# Expression for circular wave

1. Dec 16, 2009

### scepter

Hi all.
I´m looking for an expression for displacement of the waveform, eta(x,y,t) , of a circular wave that is created when a stone is dropped into a pond. Simplest case, assuming an ideal fluid and neglecting non-linear effects.

Thanks,

/scepter

2. Dec 16, 2009

### Born2bwire

If you are purely interested in cylindrical wave functions, Bessel, Hankel and Airy functions are all appropriate wave functions. I would think a Hankel function is most appropriate, a traveling cylindrical wave. As to the specific application of waves on the surface of a fluid, I am ignorant of the solution to that particular problem.

3. Dec 16, 2009

### scepter

The Hankel functions solves the Laplace equation for the velocity potential in cylindrical coordinates, so it describes a propagating circular wave.
How do I go about finding the expression for the surface displacement from the Hankel functions?
Is there no simpler way? I imagine the displacement must vanish at a rate proportional to 1/r, where r is the distance from the origin.

4. Dec 16, 2009

### uart

Actually it's the energy (density) that falls off at a rate proportional to 1/r, so the amplitude falls off at a rate proportional to $1/ \sqrt{r}$. And that corresponds exactly to the asymptotic behaviour of the Bessel function (for large x).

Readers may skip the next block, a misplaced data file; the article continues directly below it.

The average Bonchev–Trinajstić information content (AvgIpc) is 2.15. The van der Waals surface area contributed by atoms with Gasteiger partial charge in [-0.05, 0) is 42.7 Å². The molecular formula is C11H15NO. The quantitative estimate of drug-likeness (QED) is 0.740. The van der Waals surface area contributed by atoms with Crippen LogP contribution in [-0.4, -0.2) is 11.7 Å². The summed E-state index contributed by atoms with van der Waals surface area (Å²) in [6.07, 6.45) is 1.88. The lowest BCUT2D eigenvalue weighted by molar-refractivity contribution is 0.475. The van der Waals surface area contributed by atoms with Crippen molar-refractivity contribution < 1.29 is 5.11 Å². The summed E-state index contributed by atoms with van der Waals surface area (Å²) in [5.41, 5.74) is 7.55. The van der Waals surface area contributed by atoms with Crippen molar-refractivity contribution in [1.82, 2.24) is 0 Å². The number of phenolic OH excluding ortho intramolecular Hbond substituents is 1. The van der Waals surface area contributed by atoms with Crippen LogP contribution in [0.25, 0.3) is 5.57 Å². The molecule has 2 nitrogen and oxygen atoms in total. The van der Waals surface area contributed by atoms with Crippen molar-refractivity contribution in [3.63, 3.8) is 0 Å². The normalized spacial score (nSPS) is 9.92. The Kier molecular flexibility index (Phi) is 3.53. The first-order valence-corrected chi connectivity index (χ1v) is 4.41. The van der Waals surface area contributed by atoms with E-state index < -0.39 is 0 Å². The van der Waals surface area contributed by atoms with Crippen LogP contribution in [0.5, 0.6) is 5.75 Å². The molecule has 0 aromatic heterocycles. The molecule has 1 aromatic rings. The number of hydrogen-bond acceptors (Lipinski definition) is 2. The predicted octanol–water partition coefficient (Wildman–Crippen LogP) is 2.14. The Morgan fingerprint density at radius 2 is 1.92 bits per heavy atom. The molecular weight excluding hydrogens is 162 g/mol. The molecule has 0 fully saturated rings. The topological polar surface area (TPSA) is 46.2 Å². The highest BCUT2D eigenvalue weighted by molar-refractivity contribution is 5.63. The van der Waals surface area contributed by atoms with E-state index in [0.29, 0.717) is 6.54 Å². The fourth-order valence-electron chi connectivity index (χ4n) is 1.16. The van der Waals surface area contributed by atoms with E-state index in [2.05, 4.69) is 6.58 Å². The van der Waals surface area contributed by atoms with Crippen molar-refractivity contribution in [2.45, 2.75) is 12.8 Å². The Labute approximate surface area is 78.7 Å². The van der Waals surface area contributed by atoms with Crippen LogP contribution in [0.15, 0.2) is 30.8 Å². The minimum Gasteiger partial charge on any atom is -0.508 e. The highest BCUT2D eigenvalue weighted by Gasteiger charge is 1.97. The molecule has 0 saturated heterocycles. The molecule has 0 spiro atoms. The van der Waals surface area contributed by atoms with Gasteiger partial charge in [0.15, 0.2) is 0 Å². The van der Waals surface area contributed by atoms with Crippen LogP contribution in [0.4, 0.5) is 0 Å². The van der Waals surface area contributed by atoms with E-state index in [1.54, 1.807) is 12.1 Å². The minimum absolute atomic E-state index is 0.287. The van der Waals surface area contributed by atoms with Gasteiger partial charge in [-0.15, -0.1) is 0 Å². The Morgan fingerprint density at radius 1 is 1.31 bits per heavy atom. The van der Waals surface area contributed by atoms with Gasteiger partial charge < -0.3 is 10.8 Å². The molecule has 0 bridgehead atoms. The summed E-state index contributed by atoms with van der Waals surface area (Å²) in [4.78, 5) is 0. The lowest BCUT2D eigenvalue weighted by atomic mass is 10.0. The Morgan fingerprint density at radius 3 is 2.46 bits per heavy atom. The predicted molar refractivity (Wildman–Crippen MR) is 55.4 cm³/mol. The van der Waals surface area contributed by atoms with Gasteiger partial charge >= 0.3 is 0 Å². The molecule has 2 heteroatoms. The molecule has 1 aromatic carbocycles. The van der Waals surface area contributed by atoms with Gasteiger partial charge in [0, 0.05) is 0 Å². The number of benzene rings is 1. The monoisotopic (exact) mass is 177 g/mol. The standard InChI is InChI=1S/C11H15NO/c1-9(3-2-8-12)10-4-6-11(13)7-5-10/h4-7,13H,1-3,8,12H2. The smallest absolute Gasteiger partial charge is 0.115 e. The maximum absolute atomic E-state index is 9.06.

$$J_m(x) \simeq \sqrt{\frac{2}{\pi x}} \cos(x - \frac{m \pi}{4} - \frac{\pi}{4})$$

Edit. Should be :

$$J_m(x) \simeq \sqrt{\frac{2}{\pi x}} \cos(x - \frac{m \pi}{2} - \frac{\pi}{4})$$

Last edited: Dec 16, 2009
5. Dec 16, 2009

### scepter

Ok, I see.
So to find the displacement at some distance away from the origin, which is what I`m interested in, I could use this asymptotic form of the Bessel function. Do I need to somehow convert it to polar coordinates?
I take it that there is no available simple expression for the displacement that contains the Bessel function? Maybe someone could outline the procedures for arriving at the displacement formula?

6. Dec 16, 2009

### FredGarvin

Since Hankel functions are a combination of Bessel functions J and Y, with this case, there would be a singularity at r=0 for Y and thus the result should be a function of J. The only places I have sen Henkel functions arise is in situations where there is no interest in the r=0 case, i.e. annular ducts, incident flows or a pulsating source.

uart: You may want to check your equation for the asymptotic expansion of Jn. Your second cosine term should be $$\frac{m \pi}{2}$$

Last edited: Dec 16, 2009
7. Dec 16, 2009

### Born2bwire

In electromagnetics, the Bessel function is a standing wave and the Hankel function is a travelling wave. The wave equation that would arise with a line sourc such as the OP's would be a Hankel function unless he required a reflecting boundary.